Greens founder Bob Brown has been arrested while protesting against logging in Tasmania’s highlands just days after he blasted Environment Minister Tanya Plibersek for giving him the cold shoulder.
His arrest was revealed by his foundation and came after he spent the night camped out in the state’s Eastern Tiers Forest Reserve alongside defenders of a swift parrot habitat.
‘This is a national disgrace, I call on Prime Minister Anthony Albanese to halt this logging which is illegal under Australia’s international obligations,’ Mr Brown said of the logging area.
His arrest comes just days after he called out the environment minister for giving him the cold shoulder after the two ran into each other at the same restaurant.
Labor’s Tanya Plibersek was touring Tasmania last week to ‘consider the environmental impact on this special part of Australia, understand the cultural and heritage significance, and to hear the views of the local community’ when she ran into Mr Brown.
Taking to Twitter on Friday, Mr Brown shared a photo of himself at a café in Tullah, two hours west of Launceston, and complained that Ms Plibersek had snubbed him.
Bob Brown’s arrest was revealed by his foundation after he had spent the night camped out in the area alongside defenders of a swift parrot habitat
Bob Brown (centre) shared this photo in which Ms Plibersek is seen dining with a group of men just over his shoulder (pictured)
‘Last night, Australia’s Environment Minister Plibersek dined with senior mining officials not Bob Brown and environmentalists, two tables away,’ the Bob Brown Foundation account tweeted.
‘The minister declined an invitation to see rainforests with Bob today. An absolute low in Australian environmental history.’
Mr Brown has continued fighting for the environment since stepping down as the leader of the Greens in 2012.
In an earlier media release about the swift parrot protest, Mr Brown said: ‘To camp here with swift parrots overhead and in the remains of the forest around us is to experience the feeling that Australia is committing a crime against nature.
‘These critically endangered birds are here, and nowhere else on Earth, and nesting.
‘No nests, no birds. And the government is licensing the destruction of the big trees, the very ones needed for nesting.
‘The same applies to the masked owl which called directly above my campsite last night under the full moon.
‘(Tasmanian) Premier Jeremy Rockliff can halt this debacle immediately. In this era of mass extinction, it is unconscionable that this critically endangered bird’s feeding and breeding habitat in Tasmania is being destroyed for woodchips to China,’ he added.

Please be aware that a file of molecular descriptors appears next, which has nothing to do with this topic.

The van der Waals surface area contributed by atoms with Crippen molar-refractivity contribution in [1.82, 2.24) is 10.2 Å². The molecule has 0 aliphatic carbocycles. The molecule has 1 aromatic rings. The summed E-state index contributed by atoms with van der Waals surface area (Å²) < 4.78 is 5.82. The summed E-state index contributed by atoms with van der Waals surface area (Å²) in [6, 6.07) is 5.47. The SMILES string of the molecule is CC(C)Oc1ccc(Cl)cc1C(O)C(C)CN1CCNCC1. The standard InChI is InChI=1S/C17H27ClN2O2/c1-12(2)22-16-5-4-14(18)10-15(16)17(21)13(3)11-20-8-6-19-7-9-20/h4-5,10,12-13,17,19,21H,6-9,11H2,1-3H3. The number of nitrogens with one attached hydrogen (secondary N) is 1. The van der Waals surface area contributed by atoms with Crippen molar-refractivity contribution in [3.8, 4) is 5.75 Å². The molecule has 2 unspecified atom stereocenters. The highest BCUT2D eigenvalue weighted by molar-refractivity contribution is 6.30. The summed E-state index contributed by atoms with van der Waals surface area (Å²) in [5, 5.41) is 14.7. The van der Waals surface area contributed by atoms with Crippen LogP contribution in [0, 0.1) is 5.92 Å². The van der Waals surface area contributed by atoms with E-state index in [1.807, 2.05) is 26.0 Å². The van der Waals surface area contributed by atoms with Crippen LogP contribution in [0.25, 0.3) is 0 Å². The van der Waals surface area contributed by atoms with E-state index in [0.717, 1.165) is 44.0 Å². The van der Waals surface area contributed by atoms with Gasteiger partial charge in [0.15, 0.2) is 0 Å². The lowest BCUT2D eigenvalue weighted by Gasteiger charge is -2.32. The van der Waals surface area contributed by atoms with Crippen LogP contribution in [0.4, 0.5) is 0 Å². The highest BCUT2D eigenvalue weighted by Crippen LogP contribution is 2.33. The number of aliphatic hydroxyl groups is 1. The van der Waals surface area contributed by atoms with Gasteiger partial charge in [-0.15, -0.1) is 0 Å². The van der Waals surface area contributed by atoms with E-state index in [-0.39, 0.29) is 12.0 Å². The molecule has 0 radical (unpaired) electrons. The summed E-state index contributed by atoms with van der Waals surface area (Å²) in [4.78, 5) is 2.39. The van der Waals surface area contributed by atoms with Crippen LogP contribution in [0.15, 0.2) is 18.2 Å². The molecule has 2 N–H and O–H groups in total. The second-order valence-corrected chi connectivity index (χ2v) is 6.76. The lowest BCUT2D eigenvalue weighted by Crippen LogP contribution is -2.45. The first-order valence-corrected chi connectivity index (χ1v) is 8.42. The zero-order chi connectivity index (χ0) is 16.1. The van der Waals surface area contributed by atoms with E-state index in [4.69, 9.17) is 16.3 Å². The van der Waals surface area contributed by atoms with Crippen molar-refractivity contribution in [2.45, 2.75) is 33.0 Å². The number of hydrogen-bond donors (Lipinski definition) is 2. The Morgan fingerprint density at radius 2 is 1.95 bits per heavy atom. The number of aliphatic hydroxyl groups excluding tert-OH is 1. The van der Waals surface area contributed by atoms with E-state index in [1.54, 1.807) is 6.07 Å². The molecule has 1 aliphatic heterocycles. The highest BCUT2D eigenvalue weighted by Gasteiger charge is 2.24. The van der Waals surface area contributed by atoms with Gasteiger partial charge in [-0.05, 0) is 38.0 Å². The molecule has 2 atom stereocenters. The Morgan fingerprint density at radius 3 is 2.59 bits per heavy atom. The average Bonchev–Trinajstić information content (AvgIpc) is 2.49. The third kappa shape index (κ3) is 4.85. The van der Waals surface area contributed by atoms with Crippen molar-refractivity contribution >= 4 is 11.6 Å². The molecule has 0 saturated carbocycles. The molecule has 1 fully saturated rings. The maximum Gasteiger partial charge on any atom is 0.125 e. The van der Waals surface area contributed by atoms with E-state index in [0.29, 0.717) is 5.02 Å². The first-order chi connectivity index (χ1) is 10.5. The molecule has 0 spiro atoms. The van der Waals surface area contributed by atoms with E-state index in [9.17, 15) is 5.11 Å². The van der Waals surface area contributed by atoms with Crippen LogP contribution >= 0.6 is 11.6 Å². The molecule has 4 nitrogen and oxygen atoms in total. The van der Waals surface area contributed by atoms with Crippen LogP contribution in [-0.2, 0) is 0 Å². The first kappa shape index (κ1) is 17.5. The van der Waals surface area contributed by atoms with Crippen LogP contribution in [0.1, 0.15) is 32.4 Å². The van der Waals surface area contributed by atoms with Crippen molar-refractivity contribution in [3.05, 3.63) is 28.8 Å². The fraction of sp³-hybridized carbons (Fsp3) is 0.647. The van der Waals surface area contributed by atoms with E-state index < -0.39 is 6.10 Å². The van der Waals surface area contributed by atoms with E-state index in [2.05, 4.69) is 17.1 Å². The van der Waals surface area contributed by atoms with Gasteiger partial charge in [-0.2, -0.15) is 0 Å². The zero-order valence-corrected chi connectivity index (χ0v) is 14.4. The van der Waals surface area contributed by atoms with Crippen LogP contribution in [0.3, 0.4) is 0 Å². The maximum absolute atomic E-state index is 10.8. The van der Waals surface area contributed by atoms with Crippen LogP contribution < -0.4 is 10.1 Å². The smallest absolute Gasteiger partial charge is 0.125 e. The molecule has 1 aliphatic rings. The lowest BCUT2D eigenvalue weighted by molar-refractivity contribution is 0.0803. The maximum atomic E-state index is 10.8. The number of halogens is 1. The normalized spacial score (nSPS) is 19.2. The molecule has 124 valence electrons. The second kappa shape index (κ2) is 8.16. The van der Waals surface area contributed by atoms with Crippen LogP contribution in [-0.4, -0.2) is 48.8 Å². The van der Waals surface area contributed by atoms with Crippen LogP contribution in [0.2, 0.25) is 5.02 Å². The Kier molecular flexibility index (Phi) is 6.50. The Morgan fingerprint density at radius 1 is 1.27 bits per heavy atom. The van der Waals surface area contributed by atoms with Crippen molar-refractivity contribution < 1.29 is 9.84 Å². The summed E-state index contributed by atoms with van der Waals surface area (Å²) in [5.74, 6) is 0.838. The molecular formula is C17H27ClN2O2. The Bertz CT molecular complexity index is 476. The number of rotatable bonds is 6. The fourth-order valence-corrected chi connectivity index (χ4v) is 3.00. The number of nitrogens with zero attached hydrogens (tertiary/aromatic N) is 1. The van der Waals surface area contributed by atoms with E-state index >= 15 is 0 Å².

In a statement, Tasmania Police told Daily Mail Australia: ‘Police attended a timber production zone at Lake Leake this morning following reports a group of people was obstructing the work of logging contractors.
‘Some of the people in the group were moved on without incident, however a man who initially failed to move on from the area will be summonsed to attend court on a Trespass matter.
‘Two women who had secured themselves to logging equipment with metal lock-on devices were arrested and charged with Trespass and Obstruct Police after Search and Recue officers had to attend and release them from the equipment.
‘They will appear in court at a later date.’
Mr Brown is a long-time resident of Tasmania and his Bob Brown Foundation promotes environmental awareness – including pushing for the Tarkine region to be World Heritage Listed, which would prevent mining.
Ms Plibersek (pictured) will need to make an opinion on whether to back the Chinese-owned MMG mine building a tailings dam in the pristine Tarkine area of Tasmania
According to Tasmania’s Department of State Growth the pristine Takyna/Tarkine area of northwestern Tasmania contains the largest area of cool temperate rainforest in Australia and a multitude of Aboriginal heritage sites.
But the area is also rich in minerals and is one of Tasmania most ‘critically’ important sites for the mining and forestry industries which bring in billions in revenue.
Ms Plibersek said, as part of her two day tour of the Tarkine region, she ‘met with workers from a zinc and copper mine that’s been operating in the area for over 85 years’.
‘The mine is seeking federal government approval for a new dam. I take these decisions seriously,’ she said.
The Chinese-owned MMG heavy metals mine at Rosebery is seeking approval for a 285-hectare tailings dam – an embankment used to store mining byproducts.
In July this year, the Bob Brown Foundation argued in court former environment minister Sussan Ley’s decision to allow work to commence at the site was not authorised under the Environment Protection and Biodiversity Conservation (EPBC) Act.
The Federal Court ruled in his favour that Ms Ley did not take into account the area is the habitat of Tasmania’s rare masked owl.
Ms Plibersek said on Friday she was carefully considering her decision.
‘I’ll carefully consider what I’ve seen and heard in making a decision, as I am required to do by law. For now, I have to be careful about what I say publicly, because any suggestion I have prejudged a decision could see it challenged in court,’ she said.